We’re in a London lockup in the late sixties. An inmate is in the process of being transferred to another prison and refuses to comply with the demands of the wardens that he wear prison issue shoes. One smart warden defuses a situation pregnant with violence by giving the inmate his trainers to wear instead, then sending him on his way. Jailed 23 years for armed robbery, you can tell that London criminal John McVicar (played by The Who front man Roger Daltrey) isn’t going to take his sentence lying down.
Right from the get go the eponymous McVicar is all defiant antagonism, whether he is dealing with the hard-line prison guards or his fellow inmates. Director Tom Clegg tracks our anti-hero as he negotiates prison life: finding his place within the inmate hierarchy, braving solitary confinement to show the prison guards he can’t easily be bullied, at the centre of prison riot where the inmates campaign for rights for ‘lifers’, to planning and executing a daring prison break. But just when you’re thinking that this is merely a standard, and somewhat dated, genre film Clegg and co. take us out of the prison and into the grimy streets of London. From here the story shifts, not only physical context, but also thematic direction. McVicar, now on the outside, attempts to pull together the remaining strands of his life. He seeks out his partner and the young son who doesn’t remember his father and plans his next grand escape: attempting to leave his life of crime. He sets up one last job which will bring enough money to get his family to Europe and (hopefully) out of reach of the long hand of the law.
McVicar is based on the autobiography McVicar by Himself penned by the real life John McVicar who also takes a on screenplay adaptation duties. His inside knowledge lends the film an air of authenticity lacking from other similar movies (cf the fiction infused characterisation of Mark “Chopper” Read from Andrew Dominik’s 2000 prison/crime ‘biopic’ Chopper in which Read seems to want to mythologize himself). Far from presenting its protagonist as simply the hardened but likeable criminal (?!), McVicar paints the picture of a man who is waking up to the far reaching consequences of his chosen life and now, understandably, wants out. But the question is: can he get out? Or will the life that he has lived, and the choices that he has made thus far turn opportunity against him?
Daltrey brings all his trademark intensity to the lead role, including a physique which stands out as quite something when you think about culture of the day (where professional wrestlers were often just big fat guys and cartoonish muscle tone wasn’t an action star prerequisite). He imbues a real sense of angst in the character and believably carries off the emotional/ideological struggle taking place in this man over the course of the film. Other characters fill their roles adequately – in particular Bill Murray (no not that one, the other one?!) as McVicar’s erstwhile friend on the outside Joey Davis – but it is Daltrey who owns the screen. Clegg’s direction seems generally firm and sure with his aptly framed shots and use of natural light capturing a dirty, almost mundane realism. So it is somewhat jarring when, on occasion the script lapses into genre cliché. This is mostly in the first part of the film during some of the prison sequences and stands out all the more for the bulk of the dialogue and characterisation remaining admirably restrained (see the toned down maliciousness displayed by some of the prison guards – a lesser script would portray them as one-dimensional scape-goats for the protagonist’s occasional violent outbursts).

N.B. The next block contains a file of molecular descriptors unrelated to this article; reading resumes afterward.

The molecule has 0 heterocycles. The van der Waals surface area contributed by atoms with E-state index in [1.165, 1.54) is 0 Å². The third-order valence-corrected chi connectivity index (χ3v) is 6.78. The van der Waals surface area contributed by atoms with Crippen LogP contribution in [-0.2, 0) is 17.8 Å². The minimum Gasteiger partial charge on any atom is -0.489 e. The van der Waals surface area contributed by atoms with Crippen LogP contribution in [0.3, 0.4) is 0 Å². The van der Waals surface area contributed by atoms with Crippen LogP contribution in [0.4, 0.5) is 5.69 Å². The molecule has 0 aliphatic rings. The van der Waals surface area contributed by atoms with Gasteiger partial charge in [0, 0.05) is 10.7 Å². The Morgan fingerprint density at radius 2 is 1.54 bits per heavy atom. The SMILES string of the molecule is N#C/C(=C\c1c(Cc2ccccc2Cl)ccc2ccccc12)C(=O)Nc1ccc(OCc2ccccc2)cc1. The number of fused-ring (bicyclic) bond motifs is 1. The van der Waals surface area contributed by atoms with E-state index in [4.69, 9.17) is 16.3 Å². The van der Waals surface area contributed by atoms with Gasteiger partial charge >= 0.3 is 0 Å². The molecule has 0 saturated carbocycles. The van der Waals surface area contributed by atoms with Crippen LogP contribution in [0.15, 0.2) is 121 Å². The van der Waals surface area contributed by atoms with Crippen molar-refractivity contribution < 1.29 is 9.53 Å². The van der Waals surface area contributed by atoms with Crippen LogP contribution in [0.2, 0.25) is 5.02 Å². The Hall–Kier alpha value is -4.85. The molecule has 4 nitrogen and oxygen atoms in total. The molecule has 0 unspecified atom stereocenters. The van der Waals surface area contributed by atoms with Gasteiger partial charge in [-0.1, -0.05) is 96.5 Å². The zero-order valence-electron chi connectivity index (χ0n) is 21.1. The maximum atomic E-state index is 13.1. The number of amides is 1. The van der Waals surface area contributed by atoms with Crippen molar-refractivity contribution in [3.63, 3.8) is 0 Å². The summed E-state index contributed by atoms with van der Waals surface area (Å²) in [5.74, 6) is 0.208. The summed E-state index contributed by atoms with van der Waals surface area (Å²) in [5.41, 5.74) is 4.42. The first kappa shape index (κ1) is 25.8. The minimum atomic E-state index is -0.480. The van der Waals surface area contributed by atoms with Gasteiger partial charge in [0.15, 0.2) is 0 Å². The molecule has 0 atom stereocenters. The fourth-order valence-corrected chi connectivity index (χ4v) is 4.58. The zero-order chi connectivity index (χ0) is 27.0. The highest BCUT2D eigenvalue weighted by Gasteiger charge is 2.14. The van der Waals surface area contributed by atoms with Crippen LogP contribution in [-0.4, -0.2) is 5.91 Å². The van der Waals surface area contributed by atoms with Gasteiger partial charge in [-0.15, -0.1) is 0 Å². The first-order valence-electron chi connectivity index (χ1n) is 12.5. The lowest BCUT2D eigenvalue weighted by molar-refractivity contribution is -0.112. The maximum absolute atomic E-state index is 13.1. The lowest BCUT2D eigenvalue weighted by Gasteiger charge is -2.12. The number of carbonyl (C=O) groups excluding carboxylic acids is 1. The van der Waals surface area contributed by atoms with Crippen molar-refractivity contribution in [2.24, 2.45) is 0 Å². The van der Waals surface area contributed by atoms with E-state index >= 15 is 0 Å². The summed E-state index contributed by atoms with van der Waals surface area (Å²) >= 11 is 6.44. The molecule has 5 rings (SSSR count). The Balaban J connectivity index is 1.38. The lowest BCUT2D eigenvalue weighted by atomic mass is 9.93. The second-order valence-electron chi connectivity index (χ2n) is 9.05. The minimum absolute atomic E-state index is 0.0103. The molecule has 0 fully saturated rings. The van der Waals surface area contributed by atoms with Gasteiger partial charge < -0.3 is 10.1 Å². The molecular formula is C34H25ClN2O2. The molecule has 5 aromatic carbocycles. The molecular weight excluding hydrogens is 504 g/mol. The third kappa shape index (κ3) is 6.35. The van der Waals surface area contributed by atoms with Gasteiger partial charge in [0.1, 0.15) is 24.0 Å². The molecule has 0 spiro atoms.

The film’s soundtrack was produced by Jeff Wayne – known for his 1978 musical version of H.G. Wells’ classic scifi adventure War of the Worlds – with the music performed by Daltrey and his famed musical outfit The Who. To my mind the soundtrack works as both a positive and a negative. On the one hand it dates the film firmly in both the era of its setting (late 60s – early 70s) and in the era in which it was made (early eighties). It is also musically interesting and helps drive the pace of the film. On the other hand the soundtrack can become a little overwhelming; lending McVicar an air of melodrama that it doesn’t really need. Unlike earlier Daltrey led movies like Tommy & Lisztomania (both 1975), which thrived on their eccentric musicality, this film would have benefited from something more reflective.
Even taking these minor quibbles into account, there is no doubt that Clegg, McVicar, Daltrey, and co have created a film well worth watching some thirty years on. The themes of desire for change, betrayal, and the nature of freedom are as fresh now as they ever were. McVicar the film is an interesting exploration of these couched within a compelling personal account proving again that cinema can examine the frailty of our humanity without the need for clichéd moralising.
A completely vanilla release this disc simply has the feature and scene selection menus. For an older movie the transfer is reasonably good capturing the gritty feel of the film with clear stereo sound for both the soundtrack and the dialogue. Helpfully the disc does have English subtitles for the “Hard of Hearing” which I find useful for late night viewing if you don’t have a set of headphones!
» Region 2,4 PAL
» Aspect Ratio: 1.85:1 (Widescreen 16:9)
» Language: English (Dolby Digital 2.0)
» Subtitles: English HOH
(NB: I think the official rating reflects the period in which the movie was made and it would not be rated so highly today but that is still the legal rating that stands)
Reviewed by: Jacob Powell
Rating: R16 – Contains offensive language.
Director: Tom Clegg
Actors: Roger Daltrey, Adam Faith, Cheryl Campbell, Billy Murray, Georgina Hale, Steven Berkoff, and Brian Hall.
Dur: 108 min